Excellent international cooperation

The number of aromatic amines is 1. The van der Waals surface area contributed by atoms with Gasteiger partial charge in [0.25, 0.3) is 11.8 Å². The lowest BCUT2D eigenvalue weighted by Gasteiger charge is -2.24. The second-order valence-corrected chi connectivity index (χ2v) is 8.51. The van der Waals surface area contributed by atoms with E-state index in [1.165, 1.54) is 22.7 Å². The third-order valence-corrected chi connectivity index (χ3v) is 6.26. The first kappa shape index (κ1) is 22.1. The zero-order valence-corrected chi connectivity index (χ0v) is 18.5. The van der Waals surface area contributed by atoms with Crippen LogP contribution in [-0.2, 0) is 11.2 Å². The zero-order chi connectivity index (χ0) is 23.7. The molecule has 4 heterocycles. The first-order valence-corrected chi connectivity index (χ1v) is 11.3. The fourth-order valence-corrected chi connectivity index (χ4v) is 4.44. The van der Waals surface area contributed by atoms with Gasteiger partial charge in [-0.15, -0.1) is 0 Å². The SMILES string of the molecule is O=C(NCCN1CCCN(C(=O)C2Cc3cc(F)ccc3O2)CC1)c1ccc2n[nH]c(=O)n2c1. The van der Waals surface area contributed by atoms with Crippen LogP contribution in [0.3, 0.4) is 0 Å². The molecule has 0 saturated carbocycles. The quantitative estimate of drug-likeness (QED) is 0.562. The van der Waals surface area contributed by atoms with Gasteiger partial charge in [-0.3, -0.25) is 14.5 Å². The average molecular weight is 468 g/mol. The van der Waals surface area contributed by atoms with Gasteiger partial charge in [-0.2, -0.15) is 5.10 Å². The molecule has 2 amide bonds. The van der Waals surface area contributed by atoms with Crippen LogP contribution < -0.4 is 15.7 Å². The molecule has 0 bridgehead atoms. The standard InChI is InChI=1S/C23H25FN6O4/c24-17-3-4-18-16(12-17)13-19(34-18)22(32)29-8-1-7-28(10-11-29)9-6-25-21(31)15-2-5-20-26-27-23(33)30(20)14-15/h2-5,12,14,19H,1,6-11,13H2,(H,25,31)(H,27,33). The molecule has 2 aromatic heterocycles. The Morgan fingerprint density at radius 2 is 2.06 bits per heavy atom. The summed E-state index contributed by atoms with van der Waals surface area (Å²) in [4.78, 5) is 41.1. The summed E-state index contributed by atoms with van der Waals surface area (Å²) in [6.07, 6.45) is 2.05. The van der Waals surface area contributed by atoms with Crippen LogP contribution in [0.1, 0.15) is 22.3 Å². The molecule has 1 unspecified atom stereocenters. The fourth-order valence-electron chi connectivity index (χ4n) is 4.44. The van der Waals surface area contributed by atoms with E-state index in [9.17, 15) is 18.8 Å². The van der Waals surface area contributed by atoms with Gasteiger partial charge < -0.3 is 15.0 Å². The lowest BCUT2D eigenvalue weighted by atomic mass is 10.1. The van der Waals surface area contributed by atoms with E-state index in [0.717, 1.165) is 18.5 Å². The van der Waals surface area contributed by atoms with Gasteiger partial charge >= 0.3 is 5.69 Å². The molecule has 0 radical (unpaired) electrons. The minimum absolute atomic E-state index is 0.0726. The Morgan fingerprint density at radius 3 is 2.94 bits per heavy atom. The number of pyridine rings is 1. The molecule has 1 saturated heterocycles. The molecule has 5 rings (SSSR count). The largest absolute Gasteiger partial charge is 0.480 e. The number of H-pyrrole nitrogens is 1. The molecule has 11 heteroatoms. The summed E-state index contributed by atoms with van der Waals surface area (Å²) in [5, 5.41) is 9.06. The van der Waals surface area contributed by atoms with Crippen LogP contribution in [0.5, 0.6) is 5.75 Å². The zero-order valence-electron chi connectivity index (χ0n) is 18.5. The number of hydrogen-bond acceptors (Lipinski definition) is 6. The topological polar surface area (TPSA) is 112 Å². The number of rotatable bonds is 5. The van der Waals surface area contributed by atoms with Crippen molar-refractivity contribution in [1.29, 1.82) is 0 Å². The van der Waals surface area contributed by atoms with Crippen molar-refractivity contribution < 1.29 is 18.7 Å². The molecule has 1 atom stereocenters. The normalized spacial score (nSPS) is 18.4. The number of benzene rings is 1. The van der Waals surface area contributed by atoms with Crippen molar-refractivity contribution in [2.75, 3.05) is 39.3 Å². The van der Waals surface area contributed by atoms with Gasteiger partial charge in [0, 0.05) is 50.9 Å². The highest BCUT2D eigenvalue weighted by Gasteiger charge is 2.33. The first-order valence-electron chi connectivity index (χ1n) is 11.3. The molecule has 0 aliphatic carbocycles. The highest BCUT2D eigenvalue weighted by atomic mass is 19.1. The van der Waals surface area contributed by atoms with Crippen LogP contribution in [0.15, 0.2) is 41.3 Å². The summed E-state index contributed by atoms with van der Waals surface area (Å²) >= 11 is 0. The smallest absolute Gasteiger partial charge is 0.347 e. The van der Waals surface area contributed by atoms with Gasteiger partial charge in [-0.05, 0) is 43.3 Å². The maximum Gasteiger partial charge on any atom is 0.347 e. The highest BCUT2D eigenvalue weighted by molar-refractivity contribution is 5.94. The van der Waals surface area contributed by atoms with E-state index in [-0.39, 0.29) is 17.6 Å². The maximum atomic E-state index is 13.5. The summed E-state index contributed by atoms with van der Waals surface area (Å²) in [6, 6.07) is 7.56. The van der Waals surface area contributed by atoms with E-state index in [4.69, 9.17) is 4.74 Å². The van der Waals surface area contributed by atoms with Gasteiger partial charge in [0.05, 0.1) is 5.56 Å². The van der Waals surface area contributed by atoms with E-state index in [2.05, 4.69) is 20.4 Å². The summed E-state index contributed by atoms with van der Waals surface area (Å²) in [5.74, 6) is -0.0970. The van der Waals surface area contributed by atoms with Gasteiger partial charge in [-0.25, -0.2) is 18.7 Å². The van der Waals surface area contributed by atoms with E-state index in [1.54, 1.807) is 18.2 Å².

Finally, the report applauds international cooperation around the fight against piracy. China's participation is appreciated and strongly encouraged. Just like that of India or even Russia. With piracy moving south and gradually affecting the coasts of Tanzania and Kenya, further coordination with these countries is also necessary and is therefore gradually getting underway. Two criticisms, however: the Gulf countries must play a greater part in the piracy game, and in particular share the financial, material and legal costs; the British diplomatic presence in Mogadishu which is not yet present despite the request of the Council of Somali Organizations; this harms the credibility of Great Britain and its European partners…